Students facing the challenges of an industry in flux have a golden opportunity to redefine games, says a Southampton Solent University academic.
Senior lecturer Adam Barton believes we are in safe hands as a generational shift in consoles takes shape and social gaming continues to thrive. “I’m optimistic about youth,” says the course leader for the UK institution’s BA (Hons) Computer and Video Games degree programme.
The former Argonaut technical artist points out that British industry luminaries such as Codemasters founders the Oliver twins and development demigod Peter Molyneux started young, but many of their generation are now too hamstrung by corporate responsibilities to reinvigorate an industry.
“We need new blood to say ‘I’m going to set up my game industry’”, he explains. “The little sleep I get is because I believe there will be a fresh generation of people who can take gaming in a different direction. We’ve kind of reached the long-term end of what triple-A gaming is going to be and there are new opportunities in gamification, mobile gaming and interactivity.”
A technical artist and former engineer, Barton is not alone in ruminating on the future of games. Across the corridors and over the faculty divide at Solent his counterpart in programming, David Horne, is addressing the same challenge of producing graduates fit to land a job in a changing industry.
Horne’s 2013/14 intake of students will choose between a mainstream coding degree and one geared specifically towards those aspiring to work as indie developers. That change, say Solent, has been informed by indie startup successes as well as a good track-record of getting people into traditional jobs.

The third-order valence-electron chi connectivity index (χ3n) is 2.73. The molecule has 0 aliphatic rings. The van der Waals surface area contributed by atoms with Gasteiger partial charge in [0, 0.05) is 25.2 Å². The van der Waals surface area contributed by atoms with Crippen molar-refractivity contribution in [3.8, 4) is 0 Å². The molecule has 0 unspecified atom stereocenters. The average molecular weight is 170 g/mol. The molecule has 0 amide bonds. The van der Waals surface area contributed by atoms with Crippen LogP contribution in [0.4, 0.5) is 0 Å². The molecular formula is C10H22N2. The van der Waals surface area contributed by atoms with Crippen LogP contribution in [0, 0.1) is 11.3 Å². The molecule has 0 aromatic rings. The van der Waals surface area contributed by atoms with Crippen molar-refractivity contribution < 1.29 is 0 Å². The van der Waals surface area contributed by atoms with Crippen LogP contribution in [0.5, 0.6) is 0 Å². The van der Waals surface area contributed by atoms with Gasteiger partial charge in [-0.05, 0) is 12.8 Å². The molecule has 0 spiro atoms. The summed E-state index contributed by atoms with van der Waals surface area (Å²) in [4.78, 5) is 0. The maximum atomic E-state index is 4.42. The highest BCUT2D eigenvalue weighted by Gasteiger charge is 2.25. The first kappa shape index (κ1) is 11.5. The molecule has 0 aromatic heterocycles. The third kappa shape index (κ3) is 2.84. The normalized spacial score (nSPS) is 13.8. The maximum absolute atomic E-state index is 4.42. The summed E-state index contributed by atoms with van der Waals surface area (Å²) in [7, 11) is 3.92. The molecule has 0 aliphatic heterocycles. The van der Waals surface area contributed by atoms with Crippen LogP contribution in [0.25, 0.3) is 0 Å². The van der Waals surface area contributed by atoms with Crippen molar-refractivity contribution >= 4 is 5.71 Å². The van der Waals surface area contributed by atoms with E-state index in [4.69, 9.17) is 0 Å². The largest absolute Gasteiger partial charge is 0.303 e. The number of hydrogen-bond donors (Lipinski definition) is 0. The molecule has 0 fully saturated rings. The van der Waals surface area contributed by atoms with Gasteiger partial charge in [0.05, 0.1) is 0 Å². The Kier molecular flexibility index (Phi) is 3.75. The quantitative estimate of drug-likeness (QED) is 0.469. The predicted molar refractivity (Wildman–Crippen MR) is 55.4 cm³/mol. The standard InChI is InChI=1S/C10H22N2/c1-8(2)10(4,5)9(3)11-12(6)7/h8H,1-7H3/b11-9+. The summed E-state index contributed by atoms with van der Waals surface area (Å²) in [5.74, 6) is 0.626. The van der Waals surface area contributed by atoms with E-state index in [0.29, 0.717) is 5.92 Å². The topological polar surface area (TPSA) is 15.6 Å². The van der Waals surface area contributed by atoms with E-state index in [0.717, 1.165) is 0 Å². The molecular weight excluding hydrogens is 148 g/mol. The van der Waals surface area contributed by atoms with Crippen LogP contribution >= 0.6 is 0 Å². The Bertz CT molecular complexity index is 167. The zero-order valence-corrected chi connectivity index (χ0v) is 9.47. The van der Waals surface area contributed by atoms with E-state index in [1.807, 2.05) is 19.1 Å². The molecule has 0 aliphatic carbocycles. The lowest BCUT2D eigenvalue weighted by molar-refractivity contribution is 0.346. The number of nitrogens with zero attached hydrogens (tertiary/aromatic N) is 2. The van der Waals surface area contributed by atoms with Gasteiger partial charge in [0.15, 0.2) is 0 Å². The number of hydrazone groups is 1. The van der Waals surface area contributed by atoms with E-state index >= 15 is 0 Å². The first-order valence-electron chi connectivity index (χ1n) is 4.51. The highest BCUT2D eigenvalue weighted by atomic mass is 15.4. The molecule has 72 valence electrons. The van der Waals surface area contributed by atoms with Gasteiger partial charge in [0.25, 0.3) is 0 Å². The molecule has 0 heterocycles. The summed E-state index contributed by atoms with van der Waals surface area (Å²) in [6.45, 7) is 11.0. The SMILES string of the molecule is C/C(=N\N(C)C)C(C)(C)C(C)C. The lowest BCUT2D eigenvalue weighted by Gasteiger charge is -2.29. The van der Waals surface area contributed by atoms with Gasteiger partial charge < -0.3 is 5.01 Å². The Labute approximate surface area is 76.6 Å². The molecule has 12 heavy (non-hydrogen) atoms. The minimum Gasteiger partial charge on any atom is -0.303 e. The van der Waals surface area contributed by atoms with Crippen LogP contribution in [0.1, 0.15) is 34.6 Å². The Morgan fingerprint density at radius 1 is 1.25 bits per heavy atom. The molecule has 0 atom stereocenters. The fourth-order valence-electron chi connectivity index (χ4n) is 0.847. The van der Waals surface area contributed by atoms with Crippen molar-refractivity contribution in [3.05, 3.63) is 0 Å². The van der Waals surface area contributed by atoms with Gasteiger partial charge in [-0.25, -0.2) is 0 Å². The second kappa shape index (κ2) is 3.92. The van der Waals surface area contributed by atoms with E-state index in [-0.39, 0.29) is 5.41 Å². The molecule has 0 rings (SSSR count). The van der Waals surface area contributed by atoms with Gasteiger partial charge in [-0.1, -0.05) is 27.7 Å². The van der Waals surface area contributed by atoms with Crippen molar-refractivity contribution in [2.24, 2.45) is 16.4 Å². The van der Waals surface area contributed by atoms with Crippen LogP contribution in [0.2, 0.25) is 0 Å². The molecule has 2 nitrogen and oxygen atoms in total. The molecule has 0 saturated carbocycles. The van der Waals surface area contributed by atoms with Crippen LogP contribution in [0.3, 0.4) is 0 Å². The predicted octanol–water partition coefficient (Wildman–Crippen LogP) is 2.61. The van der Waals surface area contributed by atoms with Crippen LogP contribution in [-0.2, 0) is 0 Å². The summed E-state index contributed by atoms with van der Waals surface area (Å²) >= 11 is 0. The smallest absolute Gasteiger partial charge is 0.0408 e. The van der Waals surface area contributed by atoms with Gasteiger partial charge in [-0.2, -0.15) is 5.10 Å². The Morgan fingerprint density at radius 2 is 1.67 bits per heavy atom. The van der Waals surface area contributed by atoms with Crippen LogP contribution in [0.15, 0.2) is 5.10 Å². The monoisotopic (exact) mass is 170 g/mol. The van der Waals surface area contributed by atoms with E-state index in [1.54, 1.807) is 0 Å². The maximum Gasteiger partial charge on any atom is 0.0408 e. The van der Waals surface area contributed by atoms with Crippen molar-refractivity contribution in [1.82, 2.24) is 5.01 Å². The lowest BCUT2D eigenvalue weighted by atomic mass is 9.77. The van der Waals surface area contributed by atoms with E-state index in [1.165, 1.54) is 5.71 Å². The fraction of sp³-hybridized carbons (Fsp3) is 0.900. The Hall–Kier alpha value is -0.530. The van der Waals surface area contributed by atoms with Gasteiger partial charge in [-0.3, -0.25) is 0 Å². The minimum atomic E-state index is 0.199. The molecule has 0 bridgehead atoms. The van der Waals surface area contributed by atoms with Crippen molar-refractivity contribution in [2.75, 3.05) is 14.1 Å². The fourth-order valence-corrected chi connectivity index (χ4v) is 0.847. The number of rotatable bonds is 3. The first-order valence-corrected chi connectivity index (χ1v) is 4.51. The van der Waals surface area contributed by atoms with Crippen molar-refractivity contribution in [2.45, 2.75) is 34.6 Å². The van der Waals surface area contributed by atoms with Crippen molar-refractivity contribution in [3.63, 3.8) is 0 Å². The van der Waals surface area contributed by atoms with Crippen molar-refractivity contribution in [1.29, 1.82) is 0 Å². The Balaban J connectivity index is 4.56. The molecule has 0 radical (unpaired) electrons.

The BSc (Hons) in Computer Games Indie Development is one of the first of its type in the UK. But isn’t there a risk that a less code-heavy version of the BSc (Hons) Computer Games Development degree will create graduating classes of all-rounders?
“It’s not a risk. That’s absolutely the intent,” says Horne. “Part of the remit of the new course is to give people a broader range of skills and focus on things that are useful for indie devs. There’s a much larger push on business and on entrepreneurship taking the focus away from the highly technical you don’t always need. Five years ago I would have laughed in your face if you said you could make a game without a team of programmers. Now, with a little knowledge and skill, you can make a game and understand what the marketing, PR and business processes are why they are important.”
Employability is a key concern of all universities, with courses changing to respond to demands of employers on an almost termly basis. And with self-employment and contractual work taking up an increasing proportion of job opportunities for games graduates, those students on the art side are learning more about core business skills too.
Students can sit a business unit which teaches them how to setup in enterprise, manage cashflow and raise capital. But that’s extra-curricular, just as it should be according to Barton. “My course is full. You need to drop something out to fit something in. We are trying to get them to think broader and have wider ranging thought processes.”
The principle economic theory behind universities is that they will help to produce people who can make a living and contribute to the wealth of nations. “Students have to be prepared to be flexible,” says Barton. “Already we are saying students shouldn’t expect a traditional game industry job and should always have an eye on setting up companies. The University is having a big push to make people vocational but not limited to careers.”
Not that the core skills which will appeal to traditional games employers are being neglected. In fact, Horne has added a console development module in response to the imminent arrival of Microsoft’s next Xbox and Sony’s PlayStation 4.
“I think it’s going to be a cycle,” says Horne who co-founded work-for-hire coders The Code Mafia and formerly worked for ATI and NVIDIA. “When I was coming out of uni, there were lots of small companies doing creative stuff and everyone got swallowed up and the indie scene disappeared. Now indies are coming back and monetisable ideas are coming back. We’ll see a consolidation where there are a lot of small indie companies under a bigger one.”